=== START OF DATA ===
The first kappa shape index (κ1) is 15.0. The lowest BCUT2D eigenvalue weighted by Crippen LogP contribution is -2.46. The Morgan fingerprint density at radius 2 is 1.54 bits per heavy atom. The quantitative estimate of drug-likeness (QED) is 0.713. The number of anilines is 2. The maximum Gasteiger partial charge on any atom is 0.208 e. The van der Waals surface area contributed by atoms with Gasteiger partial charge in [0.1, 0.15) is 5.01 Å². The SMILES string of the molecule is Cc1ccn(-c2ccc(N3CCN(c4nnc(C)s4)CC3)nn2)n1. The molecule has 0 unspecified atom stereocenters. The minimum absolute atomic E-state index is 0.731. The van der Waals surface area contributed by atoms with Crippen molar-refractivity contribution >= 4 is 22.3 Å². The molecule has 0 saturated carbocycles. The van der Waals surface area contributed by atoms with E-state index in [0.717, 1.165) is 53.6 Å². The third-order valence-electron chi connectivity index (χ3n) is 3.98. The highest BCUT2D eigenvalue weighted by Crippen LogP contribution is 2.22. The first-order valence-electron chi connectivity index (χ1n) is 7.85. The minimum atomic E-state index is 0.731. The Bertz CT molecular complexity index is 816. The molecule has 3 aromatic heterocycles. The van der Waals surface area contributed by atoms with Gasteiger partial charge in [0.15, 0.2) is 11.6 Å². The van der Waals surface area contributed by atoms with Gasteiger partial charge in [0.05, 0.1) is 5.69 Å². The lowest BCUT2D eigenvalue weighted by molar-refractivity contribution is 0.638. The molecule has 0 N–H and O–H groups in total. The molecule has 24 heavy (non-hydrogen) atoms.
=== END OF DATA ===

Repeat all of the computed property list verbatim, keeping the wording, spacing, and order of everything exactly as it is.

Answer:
The first kappa shape index (κ1) is 15.0. The lowest BCUT2D eigenvalue weighted by Crippen LogP contribution is -2.46. The Morgan fingerprint density at radius 2 is 1.54 bits per heavy atom. The quantitative estimate of drug-likeness (QED) is 0.713. The number of anilines is 2. The maximum Gasteiger partial charge on any atom is 0.208 e. The van der Waals surface area contributed by atoms with Gasteiger partial charge in [0.1, 0.15) is 5.01 Å². The SMILES string of the molecule is Cc1ccn(-c2ccc(N3CCN(c4nnc(C)s4)CC3)nn2)n1. The molecule has 0 unspecified atom stereocenters. The minimum absolute atomic E-state index is 0.731. The van der Waals surface area contributed by atoms with Crippen molar-refractivity contribution >= 4 is 22.3 Å². The molecule has 0 saturated carbocycles. The van der Waals surface area contributed by atoms with E-state index in [0.717, 1.165) is 53.6 Å². The third-order valence-electron chi connectivity index (χ3n) is 3.98. The highest BCUT2D eigenvalue weighted by Crippen LogP contribution is 2.22. The first-order valence-electron chi connectivity index (χ1n) is 7.85. The minimum atomic E-state index is 0.731. The Bertz CT molecular complexity index is 816. The molecule has 3 aromatic heterocycles. The van der Waals surface area contributed by atoms with Gasteiger partial charge in [0.15, 0.2) is 11.6 Å². The van der Waals surface area contributed by atoms with Gasteiger partial charge in [0.05, 0.1) is 5.69 Å². The lowest BCUT2D eigenvalue weighted by molar-refractivity contribution is 0.638. The molecule has 0 N–H and O–H groups in total. The molecule has 24 heavy (non-hydrogen) atoms.